Toussaint said these early network digital twins are suitable for vetting configurations, but have been limited in their ability to grapple with more complex issues. He said he likes to consider it to be analogous to how we might use Google Maps as a kind of digital twin of our trip to work, which is good at predicting different routes under current traffic conditions. But it will not tell you about the effect of a trip on your tires or the impact of wind on the aerodynamics of your car.
This is the first of a two-part series. In part 2, we’ll outline the future of digital twins and how organizations are finding solutions to the issues outlined here.
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Security at the speed of cyber: What is CISA’s Binding Operational Directive (BOD) 22-01?
The Biden Administration is continuing efforts to adopt new cybersecurity protocols in the face of ongoing attacks that threaten to disrupt critical public services, infringe on citizen data privacy and compromise national security.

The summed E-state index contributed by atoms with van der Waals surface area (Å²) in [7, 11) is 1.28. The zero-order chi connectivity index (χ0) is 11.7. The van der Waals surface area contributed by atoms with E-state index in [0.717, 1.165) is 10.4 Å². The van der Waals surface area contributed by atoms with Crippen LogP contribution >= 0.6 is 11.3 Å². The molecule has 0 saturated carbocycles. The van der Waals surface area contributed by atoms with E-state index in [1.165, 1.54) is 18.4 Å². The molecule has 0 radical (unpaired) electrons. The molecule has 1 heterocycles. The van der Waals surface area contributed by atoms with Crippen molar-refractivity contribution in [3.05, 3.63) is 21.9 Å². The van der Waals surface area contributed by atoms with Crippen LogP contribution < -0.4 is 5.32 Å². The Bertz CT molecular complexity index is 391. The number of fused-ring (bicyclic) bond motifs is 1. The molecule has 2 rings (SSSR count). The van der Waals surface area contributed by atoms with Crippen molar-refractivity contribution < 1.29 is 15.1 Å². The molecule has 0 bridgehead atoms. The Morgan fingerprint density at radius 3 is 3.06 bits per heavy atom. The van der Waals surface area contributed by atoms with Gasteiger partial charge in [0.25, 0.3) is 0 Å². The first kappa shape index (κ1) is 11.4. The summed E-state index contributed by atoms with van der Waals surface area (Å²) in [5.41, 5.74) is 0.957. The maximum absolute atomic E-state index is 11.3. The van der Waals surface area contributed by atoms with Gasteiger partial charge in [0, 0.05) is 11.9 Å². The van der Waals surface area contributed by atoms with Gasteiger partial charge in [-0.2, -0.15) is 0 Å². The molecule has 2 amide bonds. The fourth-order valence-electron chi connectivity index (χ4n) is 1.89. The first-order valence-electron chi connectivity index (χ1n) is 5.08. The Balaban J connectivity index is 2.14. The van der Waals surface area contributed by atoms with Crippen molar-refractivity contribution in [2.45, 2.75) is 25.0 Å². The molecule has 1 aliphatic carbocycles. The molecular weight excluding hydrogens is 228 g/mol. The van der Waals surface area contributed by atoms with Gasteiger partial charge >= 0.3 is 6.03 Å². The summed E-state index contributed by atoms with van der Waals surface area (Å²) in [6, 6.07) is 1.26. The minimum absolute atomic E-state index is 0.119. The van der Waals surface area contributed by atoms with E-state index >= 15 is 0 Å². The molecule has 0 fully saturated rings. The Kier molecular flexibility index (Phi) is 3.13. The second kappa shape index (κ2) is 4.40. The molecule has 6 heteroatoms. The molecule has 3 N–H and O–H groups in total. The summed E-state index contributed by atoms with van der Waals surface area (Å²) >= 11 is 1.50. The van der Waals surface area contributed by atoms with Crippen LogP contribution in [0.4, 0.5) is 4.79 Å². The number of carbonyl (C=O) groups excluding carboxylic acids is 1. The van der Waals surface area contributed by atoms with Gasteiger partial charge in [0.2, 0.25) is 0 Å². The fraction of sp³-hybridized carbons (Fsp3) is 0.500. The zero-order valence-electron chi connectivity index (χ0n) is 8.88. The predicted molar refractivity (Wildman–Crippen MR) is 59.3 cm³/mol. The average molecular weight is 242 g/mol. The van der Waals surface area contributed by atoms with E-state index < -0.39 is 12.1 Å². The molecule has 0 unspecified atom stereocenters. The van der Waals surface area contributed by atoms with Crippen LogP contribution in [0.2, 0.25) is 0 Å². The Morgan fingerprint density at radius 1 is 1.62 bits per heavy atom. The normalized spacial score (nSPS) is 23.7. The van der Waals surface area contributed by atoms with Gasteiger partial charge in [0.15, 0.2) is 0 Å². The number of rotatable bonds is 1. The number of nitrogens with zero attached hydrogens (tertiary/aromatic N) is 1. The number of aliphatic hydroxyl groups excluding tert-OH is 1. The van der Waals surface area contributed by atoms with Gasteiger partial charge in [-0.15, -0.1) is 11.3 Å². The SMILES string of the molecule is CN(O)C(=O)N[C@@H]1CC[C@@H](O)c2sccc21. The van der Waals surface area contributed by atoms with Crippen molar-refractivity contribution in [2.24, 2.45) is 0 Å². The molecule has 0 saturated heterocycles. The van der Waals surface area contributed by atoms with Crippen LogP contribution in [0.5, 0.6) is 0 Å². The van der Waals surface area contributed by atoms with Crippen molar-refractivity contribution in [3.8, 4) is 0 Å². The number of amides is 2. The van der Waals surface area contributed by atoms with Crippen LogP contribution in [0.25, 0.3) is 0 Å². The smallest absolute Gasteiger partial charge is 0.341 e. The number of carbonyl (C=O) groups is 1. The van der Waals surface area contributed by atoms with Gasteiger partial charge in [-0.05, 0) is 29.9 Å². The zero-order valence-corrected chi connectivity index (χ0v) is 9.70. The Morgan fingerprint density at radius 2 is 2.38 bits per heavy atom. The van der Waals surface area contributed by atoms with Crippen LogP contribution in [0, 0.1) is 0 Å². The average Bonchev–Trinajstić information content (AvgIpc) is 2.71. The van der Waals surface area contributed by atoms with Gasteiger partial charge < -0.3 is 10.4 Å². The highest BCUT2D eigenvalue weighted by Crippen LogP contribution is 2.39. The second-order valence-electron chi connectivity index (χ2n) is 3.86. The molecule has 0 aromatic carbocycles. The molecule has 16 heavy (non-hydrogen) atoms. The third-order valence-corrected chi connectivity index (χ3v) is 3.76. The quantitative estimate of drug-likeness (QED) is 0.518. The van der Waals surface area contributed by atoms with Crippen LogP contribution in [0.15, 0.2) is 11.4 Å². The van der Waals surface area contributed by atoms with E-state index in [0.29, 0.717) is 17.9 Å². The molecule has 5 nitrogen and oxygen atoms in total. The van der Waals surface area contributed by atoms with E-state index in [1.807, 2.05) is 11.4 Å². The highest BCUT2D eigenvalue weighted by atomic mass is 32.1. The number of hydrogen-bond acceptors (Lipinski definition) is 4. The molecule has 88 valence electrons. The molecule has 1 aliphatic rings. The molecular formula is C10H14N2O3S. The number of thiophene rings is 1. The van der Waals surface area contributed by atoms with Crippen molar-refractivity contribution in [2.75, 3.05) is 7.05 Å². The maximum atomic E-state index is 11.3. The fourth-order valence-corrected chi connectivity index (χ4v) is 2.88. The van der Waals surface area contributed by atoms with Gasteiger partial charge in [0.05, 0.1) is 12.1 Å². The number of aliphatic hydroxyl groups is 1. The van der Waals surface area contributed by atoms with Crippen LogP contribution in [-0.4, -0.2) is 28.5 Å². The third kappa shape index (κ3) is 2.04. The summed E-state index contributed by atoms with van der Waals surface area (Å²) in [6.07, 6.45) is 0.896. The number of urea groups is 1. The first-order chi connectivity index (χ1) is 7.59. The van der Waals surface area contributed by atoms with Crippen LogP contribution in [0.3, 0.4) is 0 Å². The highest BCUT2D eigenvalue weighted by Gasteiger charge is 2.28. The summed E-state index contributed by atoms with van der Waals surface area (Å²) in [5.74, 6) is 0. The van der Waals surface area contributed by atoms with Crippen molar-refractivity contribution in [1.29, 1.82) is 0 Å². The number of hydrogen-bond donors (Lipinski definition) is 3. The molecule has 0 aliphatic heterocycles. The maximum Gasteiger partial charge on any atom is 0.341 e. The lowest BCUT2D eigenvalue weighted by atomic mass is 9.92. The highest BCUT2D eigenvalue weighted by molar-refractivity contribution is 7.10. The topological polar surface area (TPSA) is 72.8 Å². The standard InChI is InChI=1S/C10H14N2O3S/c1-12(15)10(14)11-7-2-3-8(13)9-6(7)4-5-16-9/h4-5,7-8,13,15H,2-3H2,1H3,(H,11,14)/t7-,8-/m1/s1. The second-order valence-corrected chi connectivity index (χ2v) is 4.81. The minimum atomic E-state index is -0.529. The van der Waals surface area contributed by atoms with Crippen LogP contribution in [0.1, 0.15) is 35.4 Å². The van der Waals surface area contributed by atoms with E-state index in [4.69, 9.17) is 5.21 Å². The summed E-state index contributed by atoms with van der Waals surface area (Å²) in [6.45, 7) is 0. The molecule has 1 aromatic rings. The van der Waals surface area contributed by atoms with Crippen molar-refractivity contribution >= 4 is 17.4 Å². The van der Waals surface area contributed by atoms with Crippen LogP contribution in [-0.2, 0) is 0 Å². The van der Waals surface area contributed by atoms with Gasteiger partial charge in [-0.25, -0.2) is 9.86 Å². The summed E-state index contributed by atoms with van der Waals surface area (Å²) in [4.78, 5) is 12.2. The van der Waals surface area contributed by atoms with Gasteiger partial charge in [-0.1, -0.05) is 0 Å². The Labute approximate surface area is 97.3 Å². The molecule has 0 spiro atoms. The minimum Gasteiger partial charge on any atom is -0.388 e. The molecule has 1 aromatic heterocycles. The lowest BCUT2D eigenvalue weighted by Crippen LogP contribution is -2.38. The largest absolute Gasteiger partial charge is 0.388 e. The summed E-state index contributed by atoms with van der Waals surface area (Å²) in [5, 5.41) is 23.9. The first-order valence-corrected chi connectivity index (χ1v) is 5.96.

On November 3, 2021, the Cybersecurity and Infrastructure Security Agency (CISA) issued a directive for federal agencies and contractors who manage hardware or software on an agency’s behalf to fix nearly 300 known cyber vulnerabilities that malicious actors can use to infiltrate and damage federal information systems. These known exploited vulnerabilities fall into two categories, each with a deadline for remediation:
90 vulnerabilities that were discovered in 2021 must be remediated by November 17
About 200 security vulnerabilities that were first identified between 2017 and 2020 must be remediated by May 3, 2022
As part of the directive, CISA also created a catalog of known exploited vulnerabilities that carry “significant risk” and outlined requirements for agencies to fix them. The catalog includes software and configurations supplied by software providers like SolarWinds and Kaseya, and large tech companies like Apple, Cisco, Google, Microsoft, Oracle and SAP.
Improving the nation’s cybersecurity defenses continues to be a top priority as the country has experienced an unprecedented year of cyberattacks. Malicious actors are continuing to target remote systems and prey on known vulnerabilities as the pandemic continues, leading to public service disruptions in telecommunications and utilities.
This directive comes just shy of six months since President Biden issued his Executive Order on Improving the Nation’s Cybersecurity, which aims to modernize cybersecurity defenses by protecting federal networks, strengthen information-sharing on cyber issues, and strengthen the United States’ ability to quickly respond to incidents when they occur.